home Uncategorized Why Axie Infinity’s co-founder thinks play-to-earn games will drive NFT adoption Jacquelyn Melinek

Why Axie Infinity’s co-founder thinks play-to-earn games will drive NFT adoption Jacquelyn Melinek

The popular play-to-earn (P2E) crypto game Axie Infinity scaled to new heights in 2021, with huge spikes in transaction volumes and revenue and gaining millions of community members. But as we’re almost halfway through 2022, a question stands: Is Axie holding up to its hype?

Axie was launched by its parent company Sky Mavis in May 2018 but didn’t pick up steam until the second half of last year.

Its co-founder Jeff “Jiho” Zirlin told TechCrunch that “2021 was a year of growth and scaling,” while “2022 is a year of building, shipping products, and delivering better and more accessible gameplay experiences.”

Zirlin said he used to go to conferences and talk about Axie until he lost his voice. Now, it needs no introduction as one of the biggest and most well-known play-to-earn games in the crypto space, he said.

“We had this amazing growth cycle that put us on the map, got us resources to turn this into a decades-long journey,” Zirlin said. “Right now, I think we’re in the midst of building out the products that will get us to the next growth cycle.”

For the uninitiated, Axie Infinity is a crypto-focused gaming universe and platform with creatures, or Axies, that players can buy or collect as pets and then use to battle, breed and raise for crypto rewards.

At its peak, the fully diluted market capitalization (for Axie’s AXS token) was about $16.7 billion and its total revenue from in-game purchases and market fees paid was $364.4 million in August 2021, according to data on Token Terminal. From its apex, the market cap has dropped 19.76% to $13.4 billion and its total revenue has also fallen about 99% to $2.5 million in April 2022, the data shows.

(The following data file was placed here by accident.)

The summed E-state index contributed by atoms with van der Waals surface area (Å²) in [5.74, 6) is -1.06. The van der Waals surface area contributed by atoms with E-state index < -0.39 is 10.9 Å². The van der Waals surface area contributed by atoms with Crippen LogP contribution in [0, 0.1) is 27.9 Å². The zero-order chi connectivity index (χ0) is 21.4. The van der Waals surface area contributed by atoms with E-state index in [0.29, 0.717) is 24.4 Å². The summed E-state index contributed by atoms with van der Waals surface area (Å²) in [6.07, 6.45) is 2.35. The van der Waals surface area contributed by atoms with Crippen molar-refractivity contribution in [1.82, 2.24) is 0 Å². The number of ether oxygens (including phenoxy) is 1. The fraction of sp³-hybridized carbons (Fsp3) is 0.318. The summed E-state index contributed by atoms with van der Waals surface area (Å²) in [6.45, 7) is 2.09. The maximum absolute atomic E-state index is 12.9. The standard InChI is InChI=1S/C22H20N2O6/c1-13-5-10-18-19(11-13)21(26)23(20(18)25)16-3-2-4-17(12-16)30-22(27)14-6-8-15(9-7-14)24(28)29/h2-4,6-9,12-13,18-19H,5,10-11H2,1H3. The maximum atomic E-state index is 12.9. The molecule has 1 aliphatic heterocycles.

“Crypto is very cyclical, and sometimes you’re in a growth cycle and other times are times when you have to build,” Zirlin said. “You can’t have exponential growth all the time; there is a refractory period.”

Earlier this year, Axie Infinity’s Ronin Network suffered an exploit valued at roughly $625 million at the time, making it the largest crypto heist to date, according to REKT Database. Shortly after the hack, Sky Mavis raised about $150 million in a round led by crypto exchange Binance to compensate victims.

“We made mistakes because we were going so fast, rushing for more adoption, and I think that the whole saga from last month will be seen as a badge of honor for those going through it,” Zirlin said. “It’s hard to think about counterfactuals, but the obvious answer here is to invest more in security for Ronin and prioritizing that [going forward].”

Even though its market cap and revenue have dropped drastically from their peaks, the company is still flying much higher than it was a year earlier — Axie’s market cap is up 228.3% and total revenue is up a whopping 50,950.8% from the same time last year, Token Terminal data shows.

The game is also bringing on new users. Last month, the company launched Axie Infinity: Origin, a free-to-play version of the game in an effort to appeal to more users who might want to take it for a test run first, Zirlin said.

As we’re almost halfway through 2022, a question stands: Is Axie holding up to its hype? Blockchain, Cryptocurrency, Gaming, TC, Animoca Brands, Axie Infinity, crypto, Crypto Economy, cryptocurrencies, EC Blockchain, EC News and Analysis, ethereum, games, NFT, NFTs, Sky Mavis, video gamesTechCrunch

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